There are four types of brainwaves generated by humans. Beta waves are produced when we are highly engaged in mental activity, alpha waves are produced when we are in a more relaxed state, theta waves occur during daydreaming, and delta waves occur during sleep. A theta brainwave state is desirable because this is when we are at our most creative, generating new ideas effortlessly. This can occur spontaneously when we are on autopilot doing mindless activity such as running, taking a shower, or driving to work. However, you can also induce a theta state by meditating, with or without the aid of music designed to lower your brain frequencies.
Set a timer. If you are just starting to meditate, try 5 or 10 minutes to start. Gradually progress up to 30 minutes, an hour or more. By setting a timer you relieve yourself from the distraction of wondering how long you've been meditating and worrying about losing track of time.
Sit down in a comfortable position. You can sit cross-legged on the floor, on a meditation cushion or bench, or on a chair. It's important to be as comfortable as possible. You want to hold the position without distracting yourself by making adjustments while you're meditating. It's not recommended to lie down, as you may fall asleep unintentionally.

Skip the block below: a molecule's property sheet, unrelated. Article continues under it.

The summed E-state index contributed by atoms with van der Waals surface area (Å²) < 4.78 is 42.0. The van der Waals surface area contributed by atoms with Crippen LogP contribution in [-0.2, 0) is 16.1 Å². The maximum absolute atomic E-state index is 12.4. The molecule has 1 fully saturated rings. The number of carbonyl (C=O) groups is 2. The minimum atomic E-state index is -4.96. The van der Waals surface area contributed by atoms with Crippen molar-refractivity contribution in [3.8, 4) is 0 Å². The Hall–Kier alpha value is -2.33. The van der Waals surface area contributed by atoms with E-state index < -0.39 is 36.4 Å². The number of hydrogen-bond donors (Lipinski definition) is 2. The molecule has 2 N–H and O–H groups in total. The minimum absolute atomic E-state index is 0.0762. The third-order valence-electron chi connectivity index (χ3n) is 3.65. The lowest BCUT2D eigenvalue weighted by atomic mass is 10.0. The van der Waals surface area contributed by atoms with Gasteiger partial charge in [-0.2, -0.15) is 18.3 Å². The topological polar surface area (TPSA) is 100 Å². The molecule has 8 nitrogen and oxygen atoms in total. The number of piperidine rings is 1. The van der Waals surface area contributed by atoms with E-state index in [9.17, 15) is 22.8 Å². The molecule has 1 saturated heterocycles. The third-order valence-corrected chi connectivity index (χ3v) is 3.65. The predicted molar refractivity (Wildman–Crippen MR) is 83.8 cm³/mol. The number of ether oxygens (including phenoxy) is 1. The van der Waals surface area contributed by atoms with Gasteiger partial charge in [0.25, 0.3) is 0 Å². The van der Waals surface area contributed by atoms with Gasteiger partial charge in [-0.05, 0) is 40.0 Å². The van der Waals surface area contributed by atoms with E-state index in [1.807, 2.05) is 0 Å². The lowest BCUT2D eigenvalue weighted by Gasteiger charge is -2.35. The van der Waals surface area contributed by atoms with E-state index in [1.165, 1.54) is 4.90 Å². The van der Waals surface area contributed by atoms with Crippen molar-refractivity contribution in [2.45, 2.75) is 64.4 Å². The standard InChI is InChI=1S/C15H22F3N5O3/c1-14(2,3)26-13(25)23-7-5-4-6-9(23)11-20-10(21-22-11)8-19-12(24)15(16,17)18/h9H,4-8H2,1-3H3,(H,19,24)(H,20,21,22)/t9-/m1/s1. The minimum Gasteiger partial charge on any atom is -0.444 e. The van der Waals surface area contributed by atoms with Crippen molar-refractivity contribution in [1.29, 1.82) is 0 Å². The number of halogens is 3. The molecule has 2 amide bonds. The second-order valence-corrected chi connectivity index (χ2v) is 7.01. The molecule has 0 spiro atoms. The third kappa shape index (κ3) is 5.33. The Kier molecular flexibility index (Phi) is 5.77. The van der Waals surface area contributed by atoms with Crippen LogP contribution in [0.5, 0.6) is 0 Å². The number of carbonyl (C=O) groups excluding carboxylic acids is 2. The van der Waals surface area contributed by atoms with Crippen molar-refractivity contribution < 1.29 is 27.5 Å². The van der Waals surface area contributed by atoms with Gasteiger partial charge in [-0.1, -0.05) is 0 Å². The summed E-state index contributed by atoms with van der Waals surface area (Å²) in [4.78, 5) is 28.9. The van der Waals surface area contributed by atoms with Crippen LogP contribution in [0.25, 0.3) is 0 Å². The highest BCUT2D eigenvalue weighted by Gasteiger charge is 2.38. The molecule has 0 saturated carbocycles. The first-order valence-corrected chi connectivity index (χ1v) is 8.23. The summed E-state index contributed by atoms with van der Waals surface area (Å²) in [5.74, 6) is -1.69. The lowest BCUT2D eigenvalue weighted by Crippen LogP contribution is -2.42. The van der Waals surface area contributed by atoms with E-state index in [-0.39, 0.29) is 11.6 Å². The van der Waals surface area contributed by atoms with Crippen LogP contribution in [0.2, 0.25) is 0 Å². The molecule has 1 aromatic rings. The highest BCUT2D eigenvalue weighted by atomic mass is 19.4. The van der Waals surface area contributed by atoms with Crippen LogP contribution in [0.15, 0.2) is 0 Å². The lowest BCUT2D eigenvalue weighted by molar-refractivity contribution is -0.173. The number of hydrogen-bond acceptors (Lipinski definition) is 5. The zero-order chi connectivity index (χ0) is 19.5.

Close your eyes and focus on your breathing. Gently breathe slow and deep, following each breath as it flows in and out. Breathe in through your nose and breathe out through your mouth.
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Count each full breath as it goes out, stopping your count when stray thoughts enter your mind. Try not to get attached to the thoughts--let them drift away and begin counting your breaths again, starting at one. The object is to notice when your thoughts wander and gently guide your mind back to the present, to your breath. Continue this until the timer goes off.
The more frequently and regularly you meditate, the easier it becomes and the more you can remain in a creative theta state for longer periods of time, even when you are not meditating.
There are many CDs with music that uses binaural beats, monaural beats, and isochronic tones to help induce a theta brainwave state during meditation.
Taylor Patrick has been writing more than 10 years. She has written freelance articles, as well as provided marketing and copy writing services to nonprofit organizations and small businesses. Patrick has a journalism arts diploma and a Bachelor of Arts in general humanities from the University of Calgary.